Twiga Foods, a Kenyan-based start-up connecting smallholder farmers in rural areas to informal retail vendors in cities has received a major financing boost from IFC, a member of the World Bank Group, TLcom, and the Global Agriculture and Food Security Program (GAFSP) for expansion of its operations.
The investment $10 million was co-led by IFC and TLcom, a Pan-African venture capital firm, with participation from previous investors Wamda Capital, DOB Equity, 1776 and Adolph H.Lundin. As part of the deal, Wale Ayeni, who leads IFCs’ venture capital activities in Africa, and Maurizio Caio, Managing Partner at TLcom will join the board.
The Twiga Foods platform uses mobile phone technology to match supply and demand, aggregating market participants and finding buyers for farmers’ produce in Africa’s large, but highly fragmented fruit and vegetable market. Twiga’s m-commerce platform enables vendors to order fresh produce, as and when needed, from farmers across Kenya.
The system is a win for both sides – farmers have guaranteed access to a fairly priced, transparent, mobile marketplace while vendors can consistently source high-quality produce, which is conveniently delivered for free to their doorstep by Twiga. By increasing efficiency in the supply chain, Twiga is able to reduce waste and ultimately reduce food prices for end consumers.
“The TLcom and IFC investment will enable us to reach more farmers, improve efficiency in service delivery and increase access to high quality produce and foodstuffs for vendors. We will continue in our mission to provide affordable, quality, and safe food to Kenya’s urban consumers, and reliable markets for farmers across the country.” said Grant Brooke, CEO Twiga Foods.
Twiga will use the new investment to expand operations and offer new services. Since it launched operations in 2014, Twiga has grown to work with over 13,000 farmers and 6,000 vendors in Kenya. The company initially started off matching vendors to banana farmers, but now works with other produce such as tomatoes, cabbage, mango, potato and onion. Farmers who sign up with Twiga receive payment within 24 hours.
The company operates collection centers across the country, in addition to a central pack house with cold storage facilities, and mobilized trucks and vans for swift collection and distribution of produce. The smooth logistics system limits Twiga’s post-harvest losses to five percent, as compared to 30 percent at informal markets, where farmers typically sell produce.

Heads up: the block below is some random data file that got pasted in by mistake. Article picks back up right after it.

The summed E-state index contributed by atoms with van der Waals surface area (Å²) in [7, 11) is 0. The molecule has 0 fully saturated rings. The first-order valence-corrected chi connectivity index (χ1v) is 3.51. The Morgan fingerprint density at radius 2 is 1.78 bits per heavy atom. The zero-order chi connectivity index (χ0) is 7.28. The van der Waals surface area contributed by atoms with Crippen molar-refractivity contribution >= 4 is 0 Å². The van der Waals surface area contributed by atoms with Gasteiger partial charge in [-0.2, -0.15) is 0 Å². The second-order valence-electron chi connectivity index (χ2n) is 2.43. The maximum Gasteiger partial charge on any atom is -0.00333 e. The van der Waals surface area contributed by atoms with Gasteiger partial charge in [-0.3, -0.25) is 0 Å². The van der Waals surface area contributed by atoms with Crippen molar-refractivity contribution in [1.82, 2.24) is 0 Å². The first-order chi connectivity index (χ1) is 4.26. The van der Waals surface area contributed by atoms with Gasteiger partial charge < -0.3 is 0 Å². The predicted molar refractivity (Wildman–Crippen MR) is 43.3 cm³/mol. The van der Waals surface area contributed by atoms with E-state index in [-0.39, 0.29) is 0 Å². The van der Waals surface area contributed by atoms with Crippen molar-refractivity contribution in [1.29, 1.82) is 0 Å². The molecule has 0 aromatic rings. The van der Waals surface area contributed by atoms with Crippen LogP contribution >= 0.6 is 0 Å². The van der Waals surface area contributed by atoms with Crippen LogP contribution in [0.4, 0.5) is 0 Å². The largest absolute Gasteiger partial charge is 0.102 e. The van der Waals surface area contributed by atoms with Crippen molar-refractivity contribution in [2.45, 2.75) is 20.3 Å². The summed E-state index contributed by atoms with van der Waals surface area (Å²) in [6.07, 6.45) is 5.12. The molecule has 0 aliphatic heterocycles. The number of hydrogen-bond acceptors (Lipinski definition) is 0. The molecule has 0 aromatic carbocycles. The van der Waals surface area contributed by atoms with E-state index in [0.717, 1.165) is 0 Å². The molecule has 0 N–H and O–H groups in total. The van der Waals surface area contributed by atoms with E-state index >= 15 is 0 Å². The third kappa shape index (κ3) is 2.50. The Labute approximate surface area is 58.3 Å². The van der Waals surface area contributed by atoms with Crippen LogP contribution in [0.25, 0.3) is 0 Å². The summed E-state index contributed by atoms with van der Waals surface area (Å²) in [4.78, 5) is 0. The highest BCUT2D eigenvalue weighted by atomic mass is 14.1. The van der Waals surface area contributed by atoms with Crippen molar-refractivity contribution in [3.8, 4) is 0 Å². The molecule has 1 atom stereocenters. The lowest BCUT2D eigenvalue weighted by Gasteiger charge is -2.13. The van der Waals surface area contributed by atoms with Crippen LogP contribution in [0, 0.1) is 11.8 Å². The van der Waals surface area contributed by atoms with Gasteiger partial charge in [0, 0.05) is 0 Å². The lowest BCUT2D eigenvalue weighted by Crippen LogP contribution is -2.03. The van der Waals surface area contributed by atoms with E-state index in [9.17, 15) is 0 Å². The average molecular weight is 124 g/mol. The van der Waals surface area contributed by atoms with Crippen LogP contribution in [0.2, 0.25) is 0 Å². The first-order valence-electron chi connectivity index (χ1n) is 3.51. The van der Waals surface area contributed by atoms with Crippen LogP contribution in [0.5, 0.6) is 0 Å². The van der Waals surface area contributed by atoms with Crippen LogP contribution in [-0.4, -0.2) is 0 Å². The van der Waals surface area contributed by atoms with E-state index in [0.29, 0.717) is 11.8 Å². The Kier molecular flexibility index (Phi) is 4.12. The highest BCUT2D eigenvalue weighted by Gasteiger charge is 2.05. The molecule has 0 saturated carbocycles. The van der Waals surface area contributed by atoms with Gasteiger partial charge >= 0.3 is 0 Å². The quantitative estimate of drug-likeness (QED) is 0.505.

“Access to markets is a key concern for smallholder farmers across Africa, many of whom live in remote areas. IFC’s investment in Twiga supports a disruptive startup that is helping create a more transparent, efficient supply chain, which connects farmers directly to markets, helping them earn more,” said Nikunj Jinsi, IFC’s Global head of Venture Capital.
“Twiga is proving that smart use of technology and innovative business models can vastly improve large and inefficient African markets such as the agricultural supply chain. With capital and business building support coming from this set of investors Twiga is positioning for massive value generation, demonstrating the increasing maturity of the Africa venture capital space”, said Maurizio Caio from TLcom.
Agriculture is a key driver of Kenya’s economy, accounting for an average of 25 per cent of total GDP from 2013 to 2017. Along with the investment, IFC’s Advisory Services team will work with Twiga to support farmers in improving food safety, environmental and social practices.
IFC supports the mobile technology sector to help promote social inclusion and business growth. Over the past three years, IFC has invested over $1.5 billion in telecommunication, technology, and startup companies globally.
IFC’s investment includes funding from the private sector window of the Global Agriculture and Food Security Program (GAFSP). Donor partners to the GAFSP include the governments of Australia, Canada, Japan, the Netherlands, the U.K. and the U.S. GAFSP’s concessional funding allows IFC to extend its reach into more fragile markets and to invest in riskier projects that have a strong potential to promote food security and reduce poverty among smallholder farmers.